Serine/threonine acetylation of TGF -activated kinase (TAK1) by Yersinia pestis YopJ inhibits innate immune signaling

Division of Infectious Disease, Department of Medicine, University of Massachusetts Medical School, Worcester, MA 01605, USA.
Proceedings of the National Academy of Sciences (Impact Factor: 9.67). 07/2012; 109(31):12710-5. DOI: 10.1073/pnas.1008203109
Source: PubMed

ABSTRACT The Gram-negative bacteria Yersinia pestis, causative agent of plague, is extremely virulent. One mechanism contributing to Y. pestis virulence is the presence of a type-three secretion system, which injects effector proteins, Yops, directly into immune cells of the infected host. One of these Yop proteins, YopJ, is proapoptotic and inhibits mammalian NF-κB and MAP-kinase signal transduction pathways. Although the molecular mechanism remained elusive for some time, recent work has shown that YopJ acts as a serine/threonine acetyl-transferase targeting MAP2 kinases. Using Drosophila as a model system, we find that YopJ inhibits one innate immune NF-κB signaling pathway (IMD) but not the other (Toll). In fact, we show YopJ mediated serine/threonine acetylation and inhibition of dTAK1, the critical MAP3 kinase in the IMD pathway. Acetylation of critical serine/threonine residues in the activation loop of Drosophila TAK1 blocks phosphorylation of the protein and subsequent kinase activation. In addition, studies in mammalian cells show similar modification and inhibition of hTAK1. These data present evidence that TAK1 is a target for YopJ-mediated inhibition.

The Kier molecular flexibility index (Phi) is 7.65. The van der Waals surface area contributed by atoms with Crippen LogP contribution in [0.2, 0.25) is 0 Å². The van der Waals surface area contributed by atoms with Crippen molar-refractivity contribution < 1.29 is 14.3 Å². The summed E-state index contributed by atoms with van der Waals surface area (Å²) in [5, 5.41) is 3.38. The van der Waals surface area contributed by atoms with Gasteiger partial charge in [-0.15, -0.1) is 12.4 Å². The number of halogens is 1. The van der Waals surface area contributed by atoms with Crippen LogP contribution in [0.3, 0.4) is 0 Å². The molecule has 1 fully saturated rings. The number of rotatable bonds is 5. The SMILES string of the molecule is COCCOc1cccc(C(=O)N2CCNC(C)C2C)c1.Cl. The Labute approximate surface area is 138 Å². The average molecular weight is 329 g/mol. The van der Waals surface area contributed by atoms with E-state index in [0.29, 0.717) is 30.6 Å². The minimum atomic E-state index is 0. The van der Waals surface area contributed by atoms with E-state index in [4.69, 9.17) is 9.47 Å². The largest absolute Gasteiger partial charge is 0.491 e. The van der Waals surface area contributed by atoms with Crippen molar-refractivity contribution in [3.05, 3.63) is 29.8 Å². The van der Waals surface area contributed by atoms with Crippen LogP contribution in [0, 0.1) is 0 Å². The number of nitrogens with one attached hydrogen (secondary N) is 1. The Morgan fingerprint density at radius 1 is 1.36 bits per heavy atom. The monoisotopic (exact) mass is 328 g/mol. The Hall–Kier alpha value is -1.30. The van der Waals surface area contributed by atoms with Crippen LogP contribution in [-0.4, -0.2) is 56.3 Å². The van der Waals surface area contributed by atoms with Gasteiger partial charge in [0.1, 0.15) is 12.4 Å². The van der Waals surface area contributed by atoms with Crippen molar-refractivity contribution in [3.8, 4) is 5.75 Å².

1 Follower
33 Reads
  • Source